FIG. 1 shows in block diagram form the basic system for multistation remote position indication and control;
FIG. 2 shows the system of FIG. 1 in more detailed form; and
FIG. 3 shows a system for superimposing upon an RF transmission line from antenna to receiving set the control and display signal.
In the prior art, there existed the problem of limiting antenna position control and indication to one station of a multistation receiving location where all stations must utilize the same antenna system. A further problem also existed of relocating a receiving set via an extension transmission line or relocating a receiving set to another location where another receiving signal outlet is available and then returning to the former location every time it is necessary to reposition the receiving antenna. The system of the present invention solves the aforementioned problems. It uses a single pair of wires to carry both the antenna position indication signal as well as a bidirectional control signal. It also has the ability to parallel an unlimited number of remote control units on a single control circuit. It further utilizes the RF transmission lines to multiple receiving sets to simultaneously carry the antenna position indicating and position control signal.
The invention may be used for application where multiple receiving sites must alternately utilize the same receiving antenna. At locations where multiple receiving stations are already established, the multistation control system may be easily implemented since the existing RF transmission lines may be utilized to carry the position indicating and control signal. The antenna rotor control and position sensing means utilized are designed to work with most existing antenna rotors without modifications.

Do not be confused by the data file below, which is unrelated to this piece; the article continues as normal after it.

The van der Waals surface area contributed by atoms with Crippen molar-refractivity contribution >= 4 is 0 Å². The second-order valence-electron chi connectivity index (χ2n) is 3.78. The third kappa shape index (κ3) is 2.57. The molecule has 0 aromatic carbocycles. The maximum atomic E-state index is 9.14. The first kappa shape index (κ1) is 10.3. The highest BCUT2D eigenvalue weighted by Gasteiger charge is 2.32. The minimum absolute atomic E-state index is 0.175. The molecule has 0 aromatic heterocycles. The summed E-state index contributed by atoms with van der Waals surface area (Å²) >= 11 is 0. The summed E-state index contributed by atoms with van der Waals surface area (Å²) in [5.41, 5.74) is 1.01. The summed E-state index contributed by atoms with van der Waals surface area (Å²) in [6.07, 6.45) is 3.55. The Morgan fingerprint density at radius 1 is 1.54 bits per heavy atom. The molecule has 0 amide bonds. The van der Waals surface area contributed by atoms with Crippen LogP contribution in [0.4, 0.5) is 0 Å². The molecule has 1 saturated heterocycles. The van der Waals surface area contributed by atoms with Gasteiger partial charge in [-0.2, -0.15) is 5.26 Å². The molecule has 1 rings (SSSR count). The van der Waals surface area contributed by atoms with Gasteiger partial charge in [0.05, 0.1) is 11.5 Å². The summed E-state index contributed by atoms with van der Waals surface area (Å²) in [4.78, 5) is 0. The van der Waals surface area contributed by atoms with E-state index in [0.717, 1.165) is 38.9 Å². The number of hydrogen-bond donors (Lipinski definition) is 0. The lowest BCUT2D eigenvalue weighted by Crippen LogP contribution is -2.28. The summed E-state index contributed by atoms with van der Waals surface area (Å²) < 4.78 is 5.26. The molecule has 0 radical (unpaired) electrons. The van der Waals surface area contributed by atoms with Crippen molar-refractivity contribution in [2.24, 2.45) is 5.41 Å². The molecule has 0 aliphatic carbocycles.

A system for multistation remote position indication and control utilizes a single pair of control wires to interconnect all remote control units. The system remotely controls and indicates the position of a motor driven positioning system such as an antenna rotor at multiple locations. The system generates a symmetrical alternating polarity low frequency pulse train which is modulated by the position of the antenna rotor. There is displayed the antenna position by means of a polarity selective peak detecting voltmeter. There is also control of the antenna position by means of polarity selective current means through a synchronous detector and antenna drive motor control means. The multistation remote control system is implemented by means of a Zener diode dual polarity pulse generator, a resistance type position sensor, two constant peak current sources, a polarity selector and rotation control switch, a polarized voltmeter, a polarized resistor, two synchronous detector relay drivers, and an antenna drive motor switching circuit. There may be also utilized an RF transmission line to the multiple receiving sets to simultaneously carry the remote position indicating and control signal.
Citations de brevets